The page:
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CMS seeks bids for Trump’s first Medicare plan menu

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Managers of the Medicare Advantage and Medicare Part D prescription drug plan programs seem to be trying to make sure the programs will look about the same next year.

The managers’ new 2018 Advance Notice packet for the programs looks about the same as the Medicare program advance notice packets posted in the past.

The Centers for Medicare & Medicaid Services is predicting that the program changes it has proposed will increase issuers’ 2018 revenue by an average of 0.25 percent. That’s down from an increase estimate of 1.35 percent in the advance notice for 2017 coverage.

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In the past, issuers have often persuaded CMS to adjust Medicare program terms between the time officials released the advance notice and the time bidding began.

The Medicare Part C Medicare Advantage programs gives insurers a chance to sell health plans that serve as an alternative to traditional Medicare coverage.

The Part D prescription drug plan programs lets insurers sell subsidized drug coverage to Medicare program enrollees.

Nineteen million U.S. residents have Medicare Advantage coverage, and 41 million have Part D coverage.

President Donald Trump entered the White House Jan. 20. The new advance notice packet will create the plan menus for the first Medicare Advantage and Medicare Part D plan annual enrollment periods to start during his administration.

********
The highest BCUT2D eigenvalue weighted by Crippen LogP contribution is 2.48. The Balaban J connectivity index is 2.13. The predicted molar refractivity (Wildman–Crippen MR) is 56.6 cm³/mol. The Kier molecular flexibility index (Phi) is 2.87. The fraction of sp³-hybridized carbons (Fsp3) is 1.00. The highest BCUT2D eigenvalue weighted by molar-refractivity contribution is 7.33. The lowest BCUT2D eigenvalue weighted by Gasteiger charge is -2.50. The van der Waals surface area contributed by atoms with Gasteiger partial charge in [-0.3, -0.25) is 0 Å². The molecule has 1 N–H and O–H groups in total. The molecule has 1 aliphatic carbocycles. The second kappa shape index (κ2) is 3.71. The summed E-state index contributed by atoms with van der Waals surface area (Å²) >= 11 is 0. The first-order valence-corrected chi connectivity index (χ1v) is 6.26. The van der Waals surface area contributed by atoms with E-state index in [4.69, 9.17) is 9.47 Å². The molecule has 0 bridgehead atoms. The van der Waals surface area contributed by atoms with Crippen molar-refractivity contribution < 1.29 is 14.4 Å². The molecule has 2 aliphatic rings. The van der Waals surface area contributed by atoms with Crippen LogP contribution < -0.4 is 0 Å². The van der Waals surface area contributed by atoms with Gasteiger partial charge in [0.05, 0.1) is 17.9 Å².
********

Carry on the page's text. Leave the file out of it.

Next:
Trump has said that he will name Seema Verma, an Indiana Medicaid and Affordable Care Act program designer, to run CMS.

Related: Trump picks ACA foe as HHS chief, adds Pence associate

A year ago, the press release announcing the 2017 advance notice included a statement from Andy Slavitt, President Barack Obama’s acting CMS administrator.

This year, the press release announcing the 2018 advance notice includes a brief statement from Patrick Conway, the current acting CMS administrator.

“Medicare Advantage is an essential, growing part of the Medicare program,” Conway says in the statement.

The proposals in the advance notice “will continue to keep Medicare Advantage strong and stable and provide high quality, affordable care to seniors and people living with disabilities,” Conway says.

In the past, CMS has debated how it should handle bidding requirements for carriers that offer Medicare Advantage plans for employers and unions.

For 2017, CMS waived use of the standard bid pricing tool for group Medicare Advantage plans.

CMS is proposing to waive use of the tool again in 2017, officials say.

“CMS believes that waiving the requirement to submit 2018 Part C bid pricing information will facilitate the offering of Part C plans for employers and unions,” officials say.

Otherwise, officials say, group plan providers will have to provide the same kinds of complicated bids that other Medicare Advantage plan providers have to create.

John Gorman, executive chairman of Gorman Health Group, a Washington-based health coverage consulting firm, said in a comment sent to clients that the draft call letter in the new packet “came in better than expected.”

The draft call letter “provides further evidence that, while Trump throws grades at Medicaid and Obamacare, [Medicare Advantage] remains the only stable market in all of health insurance,” Gorman said in the comment.


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